Basic Parts of a Contactor


contactor has six basic parts. The main section of the contactor consists of mounting plate, base, stationary contacts, and arc hood. The mounting plate provides a means of mounting the contactor in an electrical panel. The base is made of plastic and provides mounting points for the stationary contacts and the remainder of the contactor’s moving parts. The arc hood provides a cover for the contacts so that any electrical arc that may occur is contained.

The second section of the contactor includes the contact carrier, movable contacts, armature, and retainer spring. These parts provide the apparatus that allows the armature to move the movable set of contacts against the stationary contacts when the coil is energized. The armature is the part of the contactor that actually moves when the magnetic field in the coil is energized, and the retainer springs keep these parts in place.

The third section of the contactor is the head cover and arc quencher. These parts contain the arc that occurs when the contacts open or close so it can’t cause damage to the contacts or the electrical components mounted near the contactor.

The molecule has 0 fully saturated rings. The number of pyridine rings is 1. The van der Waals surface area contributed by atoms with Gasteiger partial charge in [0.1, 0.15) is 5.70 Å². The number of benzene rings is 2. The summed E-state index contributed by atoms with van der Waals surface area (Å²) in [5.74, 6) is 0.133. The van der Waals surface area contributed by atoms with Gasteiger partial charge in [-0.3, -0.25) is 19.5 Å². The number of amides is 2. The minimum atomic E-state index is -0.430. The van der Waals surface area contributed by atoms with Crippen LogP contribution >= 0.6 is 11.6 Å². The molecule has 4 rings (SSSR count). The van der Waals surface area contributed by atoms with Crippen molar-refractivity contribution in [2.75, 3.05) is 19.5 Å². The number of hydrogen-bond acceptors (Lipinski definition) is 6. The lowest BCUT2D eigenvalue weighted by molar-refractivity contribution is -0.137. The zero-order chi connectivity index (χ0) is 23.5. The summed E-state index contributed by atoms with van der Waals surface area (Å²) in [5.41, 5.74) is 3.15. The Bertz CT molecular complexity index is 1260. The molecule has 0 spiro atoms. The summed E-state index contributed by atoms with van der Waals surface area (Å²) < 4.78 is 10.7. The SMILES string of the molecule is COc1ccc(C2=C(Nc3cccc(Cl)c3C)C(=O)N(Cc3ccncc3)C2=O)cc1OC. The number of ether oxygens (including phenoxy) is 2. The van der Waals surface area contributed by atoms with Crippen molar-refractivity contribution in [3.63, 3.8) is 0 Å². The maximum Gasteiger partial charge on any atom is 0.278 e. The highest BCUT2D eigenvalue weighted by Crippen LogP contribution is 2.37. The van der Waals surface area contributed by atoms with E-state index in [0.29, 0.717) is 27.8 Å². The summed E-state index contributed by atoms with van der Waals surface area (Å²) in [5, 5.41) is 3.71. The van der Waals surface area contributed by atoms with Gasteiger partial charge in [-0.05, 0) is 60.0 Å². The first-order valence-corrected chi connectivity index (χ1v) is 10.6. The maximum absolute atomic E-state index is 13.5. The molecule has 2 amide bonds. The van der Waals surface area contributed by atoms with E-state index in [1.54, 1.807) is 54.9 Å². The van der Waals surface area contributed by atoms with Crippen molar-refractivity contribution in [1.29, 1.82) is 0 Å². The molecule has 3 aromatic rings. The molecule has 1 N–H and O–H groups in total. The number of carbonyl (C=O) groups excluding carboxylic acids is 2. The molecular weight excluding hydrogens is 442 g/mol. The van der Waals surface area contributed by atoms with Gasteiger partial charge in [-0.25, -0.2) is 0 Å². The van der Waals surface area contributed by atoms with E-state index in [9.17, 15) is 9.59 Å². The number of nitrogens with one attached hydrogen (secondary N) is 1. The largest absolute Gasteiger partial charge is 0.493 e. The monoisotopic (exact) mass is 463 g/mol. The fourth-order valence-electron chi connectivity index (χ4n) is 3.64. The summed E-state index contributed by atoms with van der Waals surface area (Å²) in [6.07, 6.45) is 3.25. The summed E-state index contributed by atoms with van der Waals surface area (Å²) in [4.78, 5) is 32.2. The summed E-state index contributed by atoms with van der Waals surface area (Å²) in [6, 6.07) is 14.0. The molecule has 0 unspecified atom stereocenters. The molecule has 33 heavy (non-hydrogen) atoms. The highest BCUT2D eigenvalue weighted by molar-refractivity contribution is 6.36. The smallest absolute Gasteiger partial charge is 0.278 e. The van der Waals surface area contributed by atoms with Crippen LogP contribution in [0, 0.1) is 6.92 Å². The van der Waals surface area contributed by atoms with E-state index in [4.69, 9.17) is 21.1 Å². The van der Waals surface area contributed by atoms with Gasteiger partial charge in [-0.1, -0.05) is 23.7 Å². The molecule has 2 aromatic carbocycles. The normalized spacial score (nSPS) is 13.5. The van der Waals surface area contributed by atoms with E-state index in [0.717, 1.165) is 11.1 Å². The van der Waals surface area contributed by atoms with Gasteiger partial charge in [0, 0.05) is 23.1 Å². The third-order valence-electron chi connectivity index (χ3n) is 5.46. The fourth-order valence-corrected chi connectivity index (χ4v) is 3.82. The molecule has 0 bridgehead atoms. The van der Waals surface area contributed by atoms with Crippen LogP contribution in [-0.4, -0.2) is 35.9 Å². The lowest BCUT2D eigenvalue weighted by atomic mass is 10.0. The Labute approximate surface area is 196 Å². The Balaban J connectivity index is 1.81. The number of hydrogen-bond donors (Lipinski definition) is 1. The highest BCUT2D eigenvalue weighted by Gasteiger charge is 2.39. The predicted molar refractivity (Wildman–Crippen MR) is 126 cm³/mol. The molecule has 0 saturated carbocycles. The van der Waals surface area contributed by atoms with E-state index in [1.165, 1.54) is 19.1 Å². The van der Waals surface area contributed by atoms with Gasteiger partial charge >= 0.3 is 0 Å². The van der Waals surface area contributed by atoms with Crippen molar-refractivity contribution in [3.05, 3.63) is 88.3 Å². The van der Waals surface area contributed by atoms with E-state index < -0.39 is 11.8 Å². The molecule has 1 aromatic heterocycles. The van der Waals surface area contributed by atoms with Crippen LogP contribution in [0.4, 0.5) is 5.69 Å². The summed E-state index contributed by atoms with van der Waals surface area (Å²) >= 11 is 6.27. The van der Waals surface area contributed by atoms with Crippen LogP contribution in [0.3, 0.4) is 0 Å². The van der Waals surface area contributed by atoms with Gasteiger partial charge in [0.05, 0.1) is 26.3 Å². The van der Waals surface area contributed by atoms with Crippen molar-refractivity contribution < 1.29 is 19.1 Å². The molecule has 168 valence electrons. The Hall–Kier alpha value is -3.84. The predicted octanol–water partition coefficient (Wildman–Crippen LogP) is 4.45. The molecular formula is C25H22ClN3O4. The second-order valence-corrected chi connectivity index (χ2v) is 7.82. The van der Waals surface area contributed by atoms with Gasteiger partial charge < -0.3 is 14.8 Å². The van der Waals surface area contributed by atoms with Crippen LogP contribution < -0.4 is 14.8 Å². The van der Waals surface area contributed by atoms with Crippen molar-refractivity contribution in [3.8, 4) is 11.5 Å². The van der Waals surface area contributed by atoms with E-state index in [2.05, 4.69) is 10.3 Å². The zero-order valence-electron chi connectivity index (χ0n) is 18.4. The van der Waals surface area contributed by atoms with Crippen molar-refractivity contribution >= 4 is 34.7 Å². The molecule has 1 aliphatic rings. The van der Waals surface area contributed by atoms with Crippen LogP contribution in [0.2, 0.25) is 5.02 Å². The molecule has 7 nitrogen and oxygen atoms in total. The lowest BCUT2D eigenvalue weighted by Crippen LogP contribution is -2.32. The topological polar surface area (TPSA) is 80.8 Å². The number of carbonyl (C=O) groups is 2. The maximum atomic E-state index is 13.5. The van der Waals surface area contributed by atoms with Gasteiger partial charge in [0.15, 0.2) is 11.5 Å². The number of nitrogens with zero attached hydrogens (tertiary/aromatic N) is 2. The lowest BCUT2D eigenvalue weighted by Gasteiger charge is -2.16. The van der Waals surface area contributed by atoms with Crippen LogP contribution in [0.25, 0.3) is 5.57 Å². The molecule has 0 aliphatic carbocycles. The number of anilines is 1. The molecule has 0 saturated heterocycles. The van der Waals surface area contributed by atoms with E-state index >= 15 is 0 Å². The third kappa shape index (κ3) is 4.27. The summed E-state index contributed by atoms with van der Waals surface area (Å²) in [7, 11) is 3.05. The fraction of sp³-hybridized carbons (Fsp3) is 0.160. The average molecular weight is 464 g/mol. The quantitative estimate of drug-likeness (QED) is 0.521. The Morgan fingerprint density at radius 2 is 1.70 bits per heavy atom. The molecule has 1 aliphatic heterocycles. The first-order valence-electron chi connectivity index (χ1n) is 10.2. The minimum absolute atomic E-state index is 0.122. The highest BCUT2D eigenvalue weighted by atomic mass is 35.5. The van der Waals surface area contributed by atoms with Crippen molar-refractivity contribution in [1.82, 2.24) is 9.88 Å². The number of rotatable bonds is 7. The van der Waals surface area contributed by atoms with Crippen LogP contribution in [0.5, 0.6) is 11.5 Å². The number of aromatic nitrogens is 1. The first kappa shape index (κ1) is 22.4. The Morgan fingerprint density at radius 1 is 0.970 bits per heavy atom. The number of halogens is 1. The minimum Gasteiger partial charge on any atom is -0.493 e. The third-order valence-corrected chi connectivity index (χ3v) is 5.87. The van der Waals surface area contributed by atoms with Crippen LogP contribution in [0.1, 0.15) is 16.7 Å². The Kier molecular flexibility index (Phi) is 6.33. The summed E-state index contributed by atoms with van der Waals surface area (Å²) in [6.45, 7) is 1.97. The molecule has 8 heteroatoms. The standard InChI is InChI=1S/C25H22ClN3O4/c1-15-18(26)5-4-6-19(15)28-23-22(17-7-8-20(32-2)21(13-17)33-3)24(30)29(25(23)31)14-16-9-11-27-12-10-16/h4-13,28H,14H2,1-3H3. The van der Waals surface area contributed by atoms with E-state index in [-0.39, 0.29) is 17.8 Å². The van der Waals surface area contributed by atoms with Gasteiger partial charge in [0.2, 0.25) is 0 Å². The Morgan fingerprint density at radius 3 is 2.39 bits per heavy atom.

The fourth part of the contactor is the coil. The coil is manufactured in a rectangular shape with two square holes in it. These holes provide a space for the magnet yoke to protrude through so that the two feet of the yoke can make contact with the armature when the armature moves to the closed position. Notice that the yoke is made of laminated steel so that it doesn’t retain the residual magnetism when the coil is de-energized.

The fifth section of the contactor includes the magnet yoke and the yoke retainer. The yoke is mounted so that it protrudes through the middle of the coil. The retainer keeps the yoke in position, and it’s removable so that the yoke can be removed, which allows the coil to be removed. The yoke actually helps to keep the coil in its proper position.

The sixth part of the contactor is the coil cover. The coil cover also provides a place to mount any additional auxiliary contacts. One set of NO auxiliary contacts is usually provided to serve as hold-in or seal-in contacts for the contactor. The hold-in contacts are connected in parallel with the start push button so that when the start button is momentarily depressed and released, the hold-in contacts will close when the coil is energized to provide an alternate path around the start push button contacts. The current rating for the auxiliary contacts is usually very small because they only need to carry current that’s used to energize the coil.